Government makes Australia one of the world’s least generous nations

The Micah Challenge coalition strongly condemns the Government’s deep and unprecedented cuts to Australia’s aid program announced in today’s mid-year budget update by Treasurer Joe Hockey.

The cuts of $3.7 billion over four years come on top of $7.6 billion of cuts made by the Government in the May Budget. The aid budget will be cut by $1 billion next year, which is the largest ever cut made to aid in Australia’s history.

“We find it absolutely disgraceful that for the third time in 15 months the Abbott Government has broken its promises on aid and turned to our poorest neighbours to find their budget savings,” said Ben Thurley, Political Engagement Coordinator for Micah Challenge Australia.

By 2017-18 when the cuts come into full effect, Australia’s development assistance will fall to its lowest ever recorded level of just 21 cents in every $100 of national income.

This cut will make Australia one of the least generous aid donors in the world and further undermine the predictability, stability and effectiveness of Australia’s aid program.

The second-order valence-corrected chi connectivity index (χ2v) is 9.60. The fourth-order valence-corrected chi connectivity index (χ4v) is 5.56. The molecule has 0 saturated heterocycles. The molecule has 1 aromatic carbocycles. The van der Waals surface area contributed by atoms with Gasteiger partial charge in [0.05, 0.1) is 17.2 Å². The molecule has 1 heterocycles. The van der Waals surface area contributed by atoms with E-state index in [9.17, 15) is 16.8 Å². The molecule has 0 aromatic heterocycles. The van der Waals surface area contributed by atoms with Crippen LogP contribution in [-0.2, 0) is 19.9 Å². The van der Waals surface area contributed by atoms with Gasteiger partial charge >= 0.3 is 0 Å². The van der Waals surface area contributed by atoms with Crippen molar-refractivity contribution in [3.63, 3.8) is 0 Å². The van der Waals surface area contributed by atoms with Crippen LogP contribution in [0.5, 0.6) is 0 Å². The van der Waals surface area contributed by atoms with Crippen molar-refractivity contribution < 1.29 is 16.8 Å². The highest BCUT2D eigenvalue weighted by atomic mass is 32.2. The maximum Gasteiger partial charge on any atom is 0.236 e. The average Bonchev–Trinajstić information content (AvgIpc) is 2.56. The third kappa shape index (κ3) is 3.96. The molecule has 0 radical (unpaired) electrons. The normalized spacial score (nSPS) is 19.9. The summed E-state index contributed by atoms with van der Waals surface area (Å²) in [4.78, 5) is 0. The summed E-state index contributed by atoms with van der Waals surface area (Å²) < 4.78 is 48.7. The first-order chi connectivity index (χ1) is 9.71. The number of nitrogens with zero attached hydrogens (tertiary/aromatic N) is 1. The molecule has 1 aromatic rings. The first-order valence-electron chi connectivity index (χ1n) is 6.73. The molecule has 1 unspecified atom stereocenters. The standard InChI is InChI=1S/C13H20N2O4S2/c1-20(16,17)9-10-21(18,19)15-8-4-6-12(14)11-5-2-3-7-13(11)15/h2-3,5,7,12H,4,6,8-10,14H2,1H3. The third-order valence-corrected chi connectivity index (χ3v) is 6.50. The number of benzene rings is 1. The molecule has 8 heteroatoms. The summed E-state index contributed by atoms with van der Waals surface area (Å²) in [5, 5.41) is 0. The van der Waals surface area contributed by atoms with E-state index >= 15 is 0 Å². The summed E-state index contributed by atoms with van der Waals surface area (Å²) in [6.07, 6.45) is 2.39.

Ben says Australian aid is making a real difference in the world through saving and transforming lives.

“Last year alone, Australian aid ensured half a million people in Indonesia had access to safe drinking water and 600,000 new mothers in Bangladesh had their deliveries looked after by a skilled health volunteer.”

“These kind of outcomes rely on secure and predictable funding and long-term partnerships to overcome some of the worst impacts of poverty. It’s the poorest people, and their lives, hopes and opportunities that are harmed by this Government’s continued plunder of the aid program,” said Ben.

Based upon DFAT’s 2014-15 Annual Report, Micah Challenge estimates that the Government’s cuts to the aid program could have the following impacts over the next four years:  600,000 fewer births attended by a skilled birth attendant; 900,000  fewer additional children enrolled in school; 1.5 million  fewer children vaccinated; 1.9 million  fewer people provided with increased access to safe water; 8.8 million  fewer vulnerable women, men, girls and boys provided with life-saving assistance in conflict and crisis situations.

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